From Dan Martins-
After breakfast in the hotel restaurant with our friends Bishop Marty and Donna Field of West Missouri, the work day for bishops began at 9am with Morning Prayer at our meeting room tables, while the spouses headed out for a field trip to Thistle Farms.
We then got into our morning session, which featured four presentations followed by a panel discussion around the themes of justice and reconciliation. The presenters and panelists were Bishop Suheil Dawani of the Diocese of Jerusalem and the Middle East, Hisham Nassar, MD, also of that diocese; Rabbi Steven Gutow, Executive Director of the Jewish Council for Public Affairs; and Canon David Porter, the Archbishop of Canterbury's Director of Reconciliation. The Diocese of Jerusalem is in fund-raising mode, mostly to help fund their expansive educational and medical social ministry in four countries, mostly among non-Christians, and the presentations were aimed at supporting that project.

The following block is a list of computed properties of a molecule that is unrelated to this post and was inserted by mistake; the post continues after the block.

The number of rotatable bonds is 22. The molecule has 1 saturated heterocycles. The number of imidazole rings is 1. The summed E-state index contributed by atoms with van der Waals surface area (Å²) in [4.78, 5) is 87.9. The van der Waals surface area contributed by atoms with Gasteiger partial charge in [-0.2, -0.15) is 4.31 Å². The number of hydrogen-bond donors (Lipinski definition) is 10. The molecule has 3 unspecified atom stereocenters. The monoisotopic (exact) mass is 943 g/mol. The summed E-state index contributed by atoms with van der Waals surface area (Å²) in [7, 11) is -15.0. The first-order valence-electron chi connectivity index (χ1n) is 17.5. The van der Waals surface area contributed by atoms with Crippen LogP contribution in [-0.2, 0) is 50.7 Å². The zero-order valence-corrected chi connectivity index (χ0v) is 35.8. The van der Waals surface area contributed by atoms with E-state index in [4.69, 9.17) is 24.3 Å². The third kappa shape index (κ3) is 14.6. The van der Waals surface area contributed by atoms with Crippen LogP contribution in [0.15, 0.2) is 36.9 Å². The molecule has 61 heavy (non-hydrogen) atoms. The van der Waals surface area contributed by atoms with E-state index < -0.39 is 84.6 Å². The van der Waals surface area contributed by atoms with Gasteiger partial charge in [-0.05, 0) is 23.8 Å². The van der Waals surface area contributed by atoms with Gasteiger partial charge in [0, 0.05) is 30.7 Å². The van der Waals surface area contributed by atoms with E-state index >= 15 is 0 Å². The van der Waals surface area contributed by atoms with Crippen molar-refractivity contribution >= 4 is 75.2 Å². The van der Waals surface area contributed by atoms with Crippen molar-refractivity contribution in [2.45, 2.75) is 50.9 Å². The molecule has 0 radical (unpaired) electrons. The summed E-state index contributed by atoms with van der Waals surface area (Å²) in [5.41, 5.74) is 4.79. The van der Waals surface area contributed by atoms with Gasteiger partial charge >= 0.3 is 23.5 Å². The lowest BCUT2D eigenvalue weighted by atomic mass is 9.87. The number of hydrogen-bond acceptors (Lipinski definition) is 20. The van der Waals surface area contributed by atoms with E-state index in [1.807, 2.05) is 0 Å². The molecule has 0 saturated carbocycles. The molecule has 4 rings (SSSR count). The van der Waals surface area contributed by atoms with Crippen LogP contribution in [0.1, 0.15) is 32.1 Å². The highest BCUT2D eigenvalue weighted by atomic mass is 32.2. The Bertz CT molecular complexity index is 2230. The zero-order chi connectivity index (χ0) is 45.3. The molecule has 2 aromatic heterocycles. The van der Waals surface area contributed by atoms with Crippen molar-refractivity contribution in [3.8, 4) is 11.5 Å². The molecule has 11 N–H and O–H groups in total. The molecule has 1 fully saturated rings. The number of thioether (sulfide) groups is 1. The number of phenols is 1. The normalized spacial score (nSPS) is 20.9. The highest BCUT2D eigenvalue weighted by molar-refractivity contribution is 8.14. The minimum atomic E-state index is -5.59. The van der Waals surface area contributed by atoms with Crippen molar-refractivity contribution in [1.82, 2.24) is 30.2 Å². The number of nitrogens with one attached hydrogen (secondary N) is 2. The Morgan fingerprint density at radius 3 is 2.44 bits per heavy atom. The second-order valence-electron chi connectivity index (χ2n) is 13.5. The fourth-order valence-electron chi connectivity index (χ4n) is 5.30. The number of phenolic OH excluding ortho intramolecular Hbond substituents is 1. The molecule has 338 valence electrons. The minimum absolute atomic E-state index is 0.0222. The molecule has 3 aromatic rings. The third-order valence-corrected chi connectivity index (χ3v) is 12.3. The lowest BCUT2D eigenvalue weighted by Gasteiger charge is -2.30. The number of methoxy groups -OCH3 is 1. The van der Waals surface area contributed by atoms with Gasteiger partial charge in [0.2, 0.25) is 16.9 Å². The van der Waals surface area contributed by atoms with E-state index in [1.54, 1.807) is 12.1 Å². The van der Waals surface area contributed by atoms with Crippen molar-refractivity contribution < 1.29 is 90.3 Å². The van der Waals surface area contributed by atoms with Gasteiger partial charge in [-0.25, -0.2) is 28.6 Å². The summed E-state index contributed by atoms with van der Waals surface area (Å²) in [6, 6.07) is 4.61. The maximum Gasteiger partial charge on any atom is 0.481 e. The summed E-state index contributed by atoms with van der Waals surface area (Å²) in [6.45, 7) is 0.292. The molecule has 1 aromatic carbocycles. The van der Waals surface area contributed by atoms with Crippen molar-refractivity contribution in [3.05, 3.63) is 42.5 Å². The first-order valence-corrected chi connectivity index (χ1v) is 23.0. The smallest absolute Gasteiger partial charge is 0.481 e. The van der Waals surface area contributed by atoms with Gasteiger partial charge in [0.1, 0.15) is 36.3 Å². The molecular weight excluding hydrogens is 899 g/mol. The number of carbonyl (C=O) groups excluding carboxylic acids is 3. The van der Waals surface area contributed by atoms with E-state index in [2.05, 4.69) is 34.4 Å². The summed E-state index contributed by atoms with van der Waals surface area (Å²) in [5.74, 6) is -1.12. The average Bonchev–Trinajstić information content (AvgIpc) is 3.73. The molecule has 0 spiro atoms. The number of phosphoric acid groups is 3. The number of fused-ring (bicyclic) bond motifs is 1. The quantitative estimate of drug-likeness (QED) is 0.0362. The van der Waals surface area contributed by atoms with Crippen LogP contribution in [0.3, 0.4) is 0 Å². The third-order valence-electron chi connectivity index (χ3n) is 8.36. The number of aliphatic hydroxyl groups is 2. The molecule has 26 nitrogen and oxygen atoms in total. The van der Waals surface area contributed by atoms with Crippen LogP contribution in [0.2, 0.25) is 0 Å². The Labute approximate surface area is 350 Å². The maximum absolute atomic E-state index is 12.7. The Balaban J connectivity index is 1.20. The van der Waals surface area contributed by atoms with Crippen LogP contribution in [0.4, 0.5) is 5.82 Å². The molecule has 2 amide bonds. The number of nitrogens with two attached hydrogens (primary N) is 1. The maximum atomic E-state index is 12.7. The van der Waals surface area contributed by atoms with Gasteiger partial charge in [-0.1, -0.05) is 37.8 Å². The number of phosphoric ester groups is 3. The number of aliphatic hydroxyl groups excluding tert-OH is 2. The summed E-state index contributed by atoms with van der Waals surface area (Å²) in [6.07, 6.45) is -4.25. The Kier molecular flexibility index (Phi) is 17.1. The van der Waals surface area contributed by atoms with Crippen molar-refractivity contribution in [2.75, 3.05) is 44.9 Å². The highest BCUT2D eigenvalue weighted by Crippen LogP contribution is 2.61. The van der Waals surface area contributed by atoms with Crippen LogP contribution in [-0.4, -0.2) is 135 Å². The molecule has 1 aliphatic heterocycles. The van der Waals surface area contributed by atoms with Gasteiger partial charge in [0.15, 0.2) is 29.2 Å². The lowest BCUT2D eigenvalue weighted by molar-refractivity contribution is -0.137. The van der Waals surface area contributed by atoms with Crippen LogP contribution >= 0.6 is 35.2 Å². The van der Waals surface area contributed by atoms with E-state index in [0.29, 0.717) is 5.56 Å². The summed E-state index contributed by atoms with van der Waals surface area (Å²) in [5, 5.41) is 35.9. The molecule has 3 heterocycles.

I was particularly struck by one of Bishop Dawani's slides that quantified the decline of Christian numbers in the Holy Land over the past century. As recently as the end of World War II, Syria was one-third Christian and the city of Bethlehem has a solid Christian majority. Now, for a combination of reasons, there is a danger that Christianity will disappear from the land where Christianity was born. Rabbi Gutow was a compelling advocate for a fearless tenacity in the struggle for reconciliation between Israel and the Palestinians, and a two-state solution. Canon Porter, who is Scots-Irish from Belfast, brings impressive credentials to his new position on the Archbishop's staff. He ended with the sobering reminder that peace and reconciliation are usual quite costly. Usually, somebody who deserves justice doesn't get it. But embracing that difficult truth is preferable to perpetuating the cycle of violence, and lies at the very heart of gospel ministry.
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